On the eve of New York Fashion Week, GQ Style caught up with designer Raf Simons for a rare, candid interview in his midtown office space. The conversation served as a segue into Simons’ NYFW debut as the new chief creative officer for Calvin Klein. In the interview, questions about Donald Trump’s presidency and fashion on a grand scale are brought up, while Simons also remarks on the parallels between fashion, youth and rebellion, associations with high fashion and more. Further, Virgil Abloh is also mentioned, where the CK creative director admits he is not excited or inspired by the works of OFF-WHITE.
Read excerpts below, and click here for the full interview.
You’ve come to New York during a fraught time. Do socio-political situations influence your work?
Yes. But I’m not gonna say—I’m gonna show. It’s too fragile to express in words. It’s something you have to feel. I’ve always thought that it’s interesting if I can cause a relevant dialog, or a constructive dialog.
Do you think that fashion and design can be a form of rebellion or resistance? With a situation like Donald Trump’s presidency, can it be a form of protest to design or to just get dressed in the morning?
Yes, I think it can be a form of resistance. But no more than any other person taking a position or speaking up. I don’t think that because it’s fashion it’s more of a resistance.
It’s also difficult to talk about because one thing is that when you come as a European to America, it’s already quite something. My whole existence had a very specific foundation in Europe. Belgium, Paris, Milan. My company was established there and is based there still. But I had to rethink the whole thing because the one thing that I said is that, if I step into a new creative director position, I’m not traveling anymore. I came to an age where I found that to be the very annoying part of the job. Because I’m really still challenged by doing these two different things. I always like to do that.
What do you mean when you talk about the new youth of fashion? Do you mean young designers?
No. Spectators. And people that just bring out their opinion. People that have dialog with other people. I’m analyzing and analyzing and analyzing, trying to take it all in. Trying to figure out what it is that changed in fashion so much. And what changed in fashion so much is that it no longer belongs to a bourgeoisie small environment.
It isn’t just for the elite anymore.
I was actually someone who was very often saying that fashion keeps thinking that it can serve everybody, that it can be there for everybody, high fashion. I’m sorry, but high fashion was always for a small environment. High fashion by nature used to be extreme. Right now we define a lot of things as high fashion, but they’re not high fashion. They’re clothes. They’re clothes on the runway with a nice little twist of styling and coloration. Everybody thinks it’s high fashion. Bullshit. There is very little high fashion.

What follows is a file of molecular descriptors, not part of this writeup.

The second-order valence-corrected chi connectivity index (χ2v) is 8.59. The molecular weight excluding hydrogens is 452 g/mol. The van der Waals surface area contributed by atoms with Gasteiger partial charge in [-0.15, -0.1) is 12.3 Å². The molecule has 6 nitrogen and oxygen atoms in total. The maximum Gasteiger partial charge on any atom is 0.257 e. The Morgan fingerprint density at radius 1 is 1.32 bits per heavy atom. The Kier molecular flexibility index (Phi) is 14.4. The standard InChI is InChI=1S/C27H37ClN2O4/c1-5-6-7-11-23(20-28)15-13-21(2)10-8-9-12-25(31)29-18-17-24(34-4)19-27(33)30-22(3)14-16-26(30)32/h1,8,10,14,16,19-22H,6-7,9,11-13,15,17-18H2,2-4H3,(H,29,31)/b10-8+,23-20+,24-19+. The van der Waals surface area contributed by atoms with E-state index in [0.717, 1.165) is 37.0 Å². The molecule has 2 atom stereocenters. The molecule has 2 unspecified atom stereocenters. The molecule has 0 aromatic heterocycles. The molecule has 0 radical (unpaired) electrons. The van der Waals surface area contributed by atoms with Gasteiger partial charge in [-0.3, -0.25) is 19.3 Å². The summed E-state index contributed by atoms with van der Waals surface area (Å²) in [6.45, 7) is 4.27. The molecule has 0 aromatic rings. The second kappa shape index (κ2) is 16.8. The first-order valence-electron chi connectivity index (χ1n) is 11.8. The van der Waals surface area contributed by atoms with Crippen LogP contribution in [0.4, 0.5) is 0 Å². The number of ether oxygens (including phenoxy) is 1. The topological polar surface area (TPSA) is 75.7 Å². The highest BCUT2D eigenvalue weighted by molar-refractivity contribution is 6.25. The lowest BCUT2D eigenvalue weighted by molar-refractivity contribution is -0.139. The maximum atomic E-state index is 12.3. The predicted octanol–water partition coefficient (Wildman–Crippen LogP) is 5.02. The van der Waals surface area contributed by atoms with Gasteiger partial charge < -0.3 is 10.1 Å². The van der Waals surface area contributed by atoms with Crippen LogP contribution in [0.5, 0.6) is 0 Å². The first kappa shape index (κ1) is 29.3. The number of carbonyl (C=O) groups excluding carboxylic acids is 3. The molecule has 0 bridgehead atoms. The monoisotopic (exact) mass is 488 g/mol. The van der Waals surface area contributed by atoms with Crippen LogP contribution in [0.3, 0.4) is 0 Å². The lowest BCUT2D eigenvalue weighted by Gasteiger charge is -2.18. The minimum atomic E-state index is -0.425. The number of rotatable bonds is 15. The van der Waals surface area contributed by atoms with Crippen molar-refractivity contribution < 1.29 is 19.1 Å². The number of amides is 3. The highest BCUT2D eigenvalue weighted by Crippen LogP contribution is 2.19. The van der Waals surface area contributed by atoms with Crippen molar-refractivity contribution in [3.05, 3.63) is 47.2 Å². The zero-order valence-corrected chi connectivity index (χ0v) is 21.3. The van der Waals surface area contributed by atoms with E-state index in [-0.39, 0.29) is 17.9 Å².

There are some designers now—and I’m thinking of Virgil Abloh at Off-White, Demna Gvalasia with Vetements, Gosha Rubchinskiy—who are connecting with the youth through fashion in a new way. Are there any young designers today that inspire or excite you?
Anyone in particular?
Not Off-White. He’s a sweet guy. I like him a lot actually. But I’m inspired by people who bring something that I think has not been seen, that is original. It’s not always about being new-new because who is new-new?
Do you think about going beyond collaboration and going into other mediums?
Thinking, yes. But I will not do. Not now.
Because of time? Or that your creative expression is best focused on fashion?
Definitely not because of time. That would not be a reason. It’s always horrible, time. If you’re convinced about something, you will manage it. It’s not that, I think it’s more that if I would step into another field it would require full dedication. People have been asking, why would you not want to be an artist, sometimes we think you’re an artist. But no, I’m not an artist. I’m a fashion designer. If ever I would do it, there cannot be fashion anymore in my life and I would do art. But how are you going to erase 21 years of fashion?
Helmut Lang did it.
Yeah. He kind of did.
And Tom Ford made a movie.
[Raf does a small bow in his seat] Really. I bow for that one. I find it really mind-blowing. The work that has to be done to get to the point that this movie is coming out, aside from doing the collections. Wow. I find it mind-blowing. I don’t know if I could do that similarly. I think that I would just want to, not erase, but try to have a clean slate. I can’t even say what it would be. There are a lot of things that inspire me. But I would probably have a fear to do art. Because it is the world that I still kind of idealize probably too much.
- Willy Vanderperre
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